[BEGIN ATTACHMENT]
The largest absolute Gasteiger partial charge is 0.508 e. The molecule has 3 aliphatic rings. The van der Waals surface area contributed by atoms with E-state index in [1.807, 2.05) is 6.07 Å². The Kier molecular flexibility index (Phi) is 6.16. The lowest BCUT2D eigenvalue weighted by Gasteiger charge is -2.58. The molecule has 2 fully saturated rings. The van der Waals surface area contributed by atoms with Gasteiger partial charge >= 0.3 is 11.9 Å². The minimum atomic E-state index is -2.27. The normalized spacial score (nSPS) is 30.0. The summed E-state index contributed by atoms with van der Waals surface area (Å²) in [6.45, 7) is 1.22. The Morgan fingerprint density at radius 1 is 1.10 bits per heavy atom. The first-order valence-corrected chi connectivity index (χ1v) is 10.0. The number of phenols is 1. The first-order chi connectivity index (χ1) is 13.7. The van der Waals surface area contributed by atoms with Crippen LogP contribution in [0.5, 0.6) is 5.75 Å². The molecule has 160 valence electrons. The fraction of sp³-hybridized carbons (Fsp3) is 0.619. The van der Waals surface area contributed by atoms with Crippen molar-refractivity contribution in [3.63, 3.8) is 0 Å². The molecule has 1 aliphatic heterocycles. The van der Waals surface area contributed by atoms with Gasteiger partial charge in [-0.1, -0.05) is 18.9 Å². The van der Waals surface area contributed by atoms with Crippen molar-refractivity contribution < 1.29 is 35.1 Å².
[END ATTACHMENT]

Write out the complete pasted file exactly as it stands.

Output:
The largest absolute Gasteiger partial charge is 0.508 e. The molecule has 3 aliphatic rings. The van der Waals surface area contributed by atoms with E-state index in [1.807, 2.05) is 6.07 Å². The Kier molecular flexibility index (Phi) is 6.16. The lowest BCUT2D eigenvalue weighted by Gasteiger charge is -2.58. The molecule has 2 fully saturated rings. The van der Waals surface area contributed by atoms with Gasteiger partial charge >= 0.3 is 11.9 Å². The minimum atomic E-state index is -2.27. The normalized spacial score (nSPS) is 30.0. The summed E-state index contributed by atoms with van der Waals surface area (Å²) in [6.45, 7) is 1.22. The Morgan fingerprint density at radius 1 is 1.10 bits per heavy atom. The first-order valence-corrected chi connectivity index (χ1v) is 10.0. The number of phenols is 1. The first-order chi connectivity index (χ1) is 13.7. The van der Waals surface area contributed by atoms with Crippen LogP contribution in [0.5, 0.6) is 5.75 Å². The molecule has 160 valence electrons. The fraction of sp³-hybridized carbons (Fsp3) is 0.619. The van der Waals surface area contributed by atoms with Crippen molar-refractivity contribution in [3.63, 3.8) is 0 Å². The molecule has 1 aliphatic heterocycles. The van der Waals surface area contributed by atoms with Gasteiger partial charge in [-0.1, -0.05) is 18.9 Å². The van der Waals surface area contributed by atoms with Crippen molar-refractivity contribution < 1.29 is 35.1 Å².